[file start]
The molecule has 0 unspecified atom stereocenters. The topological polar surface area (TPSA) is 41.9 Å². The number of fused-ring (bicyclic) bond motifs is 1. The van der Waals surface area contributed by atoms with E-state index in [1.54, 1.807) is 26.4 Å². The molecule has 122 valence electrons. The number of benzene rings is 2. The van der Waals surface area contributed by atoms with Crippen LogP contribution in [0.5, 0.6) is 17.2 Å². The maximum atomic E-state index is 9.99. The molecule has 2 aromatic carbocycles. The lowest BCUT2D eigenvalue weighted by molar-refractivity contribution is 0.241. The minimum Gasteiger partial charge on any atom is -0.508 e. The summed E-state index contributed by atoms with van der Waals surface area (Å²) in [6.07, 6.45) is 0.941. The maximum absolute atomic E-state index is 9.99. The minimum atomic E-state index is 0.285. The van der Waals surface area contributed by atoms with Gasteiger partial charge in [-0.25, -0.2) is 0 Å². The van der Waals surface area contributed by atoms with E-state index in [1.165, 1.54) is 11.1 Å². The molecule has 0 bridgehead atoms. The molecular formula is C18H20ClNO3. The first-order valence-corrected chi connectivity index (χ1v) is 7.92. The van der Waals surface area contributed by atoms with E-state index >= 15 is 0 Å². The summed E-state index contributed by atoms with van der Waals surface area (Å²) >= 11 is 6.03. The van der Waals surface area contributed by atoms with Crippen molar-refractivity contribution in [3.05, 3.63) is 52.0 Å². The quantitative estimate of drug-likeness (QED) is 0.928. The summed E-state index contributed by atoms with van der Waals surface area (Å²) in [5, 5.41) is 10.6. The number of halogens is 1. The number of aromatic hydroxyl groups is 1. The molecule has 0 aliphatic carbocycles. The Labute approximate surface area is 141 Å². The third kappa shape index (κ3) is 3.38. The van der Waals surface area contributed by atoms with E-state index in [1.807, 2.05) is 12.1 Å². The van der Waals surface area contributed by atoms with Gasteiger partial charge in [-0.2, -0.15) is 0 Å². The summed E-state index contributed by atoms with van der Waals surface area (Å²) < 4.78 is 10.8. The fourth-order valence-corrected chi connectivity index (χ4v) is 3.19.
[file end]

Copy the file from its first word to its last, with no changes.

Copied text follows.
The molecule has 0 unspecified atom stereocenters. The topological polar surface area (TPSA) is 41.9 Å². The number of fused-ring (bicyclic) bond motifs is 1. The van der Waals surface area contributed by atoms with E-state index in [1.54, 1.807) is 26.4 Å². The molecule has 122 valence electrons. The number of benzene rings is 2. The van der Waals surface area contributed by atoms with Crippen LogP contribution in [0.5, 0.6) is 17.2 Å². The maximum atomic E-state index is 9.99. The molecule has 2 aromatic carbocycles. The lowest BCUT2D eigenvalue weighted by molar-refractivity contribution is 0.241. The minimum Gasteiger partial charge on any atom is -0.508 e. The summed E-state index contributed by atoms with van der Waals surface area (Å²) in [6.07, 6.45) is 0.941. The maximum absolute atomic E-state index is 9.99. The minimum atomic E-state index is 0.285. The van der Waals surface area contributed by atoms with Gasteiger partial charge in [-0.25, -0.2) is 0 Å². The van der Waals surface area contributed by atoms with E-state index in [1.165, 1.54) is 11.1 Å². The molecule has 0 bridgehead atoms. The molecular formula is C18H20ClNO3. The first-order valence-corrected chi connectivity index (χ1v) is 7.92. The van der Waals surface area contributed by atoms with E-state index >= 15 is 0 Å². The summed E-state index contributed by atoms with van der Waals surface area (Å²) >= 11 is 6.03. The van der Waals surface area contributed by atoms with Crippen molar-refractivity contribution in [3.05, 3.63) is 52.0 Å². The quantitative estimate of drug-likeness (QED) is 0.928. The summed E-state index contributed by atoms with van der Waals surface area (Å²) in [5, 5.41) is 10.6. The number of halogens is 1. The number of aromatic hydroxyl groups is 1. The molecule has 0 aliphatic carbocycles. The Labute approximate surface area is 141 Å². The third kappa shape index (κ3) is 3.38. The van der Waals surface area contributed by atoms with E-state index in [1.807, 2.05) is 12.1 Å². The van der Waals surface area contributed by atoms with Gasteiger partial charge in [-0.2, -0.15) is 0 Å². The summed E-state index contributed by atoms with van der Waals surface area (Å²) < 4.78 is 10.8. The fourth-order valence-corrected chi connectivity index (χ4v) is 3.19.